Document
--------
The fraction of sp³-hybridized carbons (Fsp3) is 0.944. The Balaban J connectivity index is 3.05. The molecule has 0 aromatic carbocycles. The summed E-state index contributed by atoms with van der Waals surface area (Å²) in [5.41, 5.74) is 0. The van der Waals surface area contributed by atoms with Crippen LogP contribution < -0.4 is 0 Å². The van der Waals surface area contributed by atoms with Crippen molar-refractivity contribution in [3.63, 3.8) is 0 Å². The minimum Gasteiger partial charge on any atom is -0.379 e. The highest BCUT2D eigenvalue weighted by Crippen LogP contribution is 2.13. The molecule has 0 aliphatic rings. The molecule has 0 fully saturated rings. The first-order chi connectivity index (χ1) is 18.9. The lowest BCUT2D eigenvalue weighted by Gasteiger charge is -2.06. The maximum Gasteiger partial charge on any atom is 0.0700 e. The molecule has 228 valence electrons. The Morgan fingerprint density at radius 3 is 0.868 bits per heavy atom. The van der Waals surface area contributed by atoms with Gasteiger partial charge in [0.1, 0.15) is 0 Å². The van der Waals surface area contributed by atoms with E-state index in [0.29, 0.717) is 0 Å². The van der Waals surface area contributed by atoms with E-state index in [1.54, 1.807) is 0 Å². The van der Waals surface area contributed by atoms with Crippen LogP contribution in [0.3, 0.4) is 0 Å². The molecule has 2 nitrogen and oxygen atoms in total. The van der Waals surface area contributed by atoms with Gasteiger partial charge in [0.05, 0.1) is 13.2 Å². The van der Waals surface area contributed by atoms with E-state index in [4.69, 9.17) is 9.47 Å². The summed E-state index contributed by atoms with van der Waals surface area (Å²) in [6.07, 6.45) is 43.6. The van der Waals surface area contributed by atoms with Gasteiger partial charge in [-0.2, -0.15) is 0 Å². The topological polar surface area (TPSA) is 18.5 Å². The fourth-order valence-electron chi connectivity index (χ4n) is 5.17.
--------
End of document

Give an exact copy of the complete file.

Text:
The fraction of sp³-hybridized carbons (Fsp3) is 0.944. The Balaban J connectivity index is 3.05. The molecule has 0 aromatic carbocycles. The summed E-state index contributed by atoms with van der Waals surface area (Å²) in [5.41, 5.74) is 0. The van der Waals surface area contributed by atoms with Crippen LogP contribution < -0.4 is 0 Å². The van der Waals surface area contributed by atoms with Crippen molar-refractivity contribution in [3.63, 3.8) is 0 Å². The minimum Gasteiger partial charge on any atom is -0.379 e. The highest BCUT2D eigenvalue weighted by Crippen LogP contribution is 2.13. The molecule has 0 aliphatic rings. The molecule has 0 fully saturated rings. The first-order chi connectivity index (χ1) is 18.9. The lowest BCUT2D eigenvalue weighted by Gasteiger charge is -2.06. The maximum Gasteiger partial charge on any atom is 0.0700 e. The molecule has 228 valence electrons. The Morgan fingerprint density at radius 3 is 0.868 bits per heavy atom. The van der Waals surface area contributed by atoms with Gasteiger partial charge in [0.1, 0.15) is 0 Å². The van der Waals surface area contributed by atoms with E-state index in [0.29, 0.717) is 0 Å². The van der Waals surface area contributed by atoms with E-state index in [1.54, 1.807) is 0 Å². The van der Waals surface area contributed by atoms with Crippen LogP contribution in [0.3, 0.4) is 0 Å². The molecule has 2 nitrogen and oxygen atoms in total. The van der Waals surface area contributed by atoms with Gasteiger partial charge in [0.05, 0.1) is 13.2 Å². The van der Waals surface area contributed by atoms with E-state index in [4.69, 9.17) is 9.47 Å². The summed E-state index contributed by atoms with van der Waals surface area (Å²) in [6.07, 6.45) is 43.6. The van der Waals surface area contributed by atoms with Gasteiger partial charge in [-0.2, -0.15) is 0 Å². The topological polar surface area (TPSA) is 18.5 Å². The fourth-order valence-electron chi connectivity index (χ4n) is 5.17.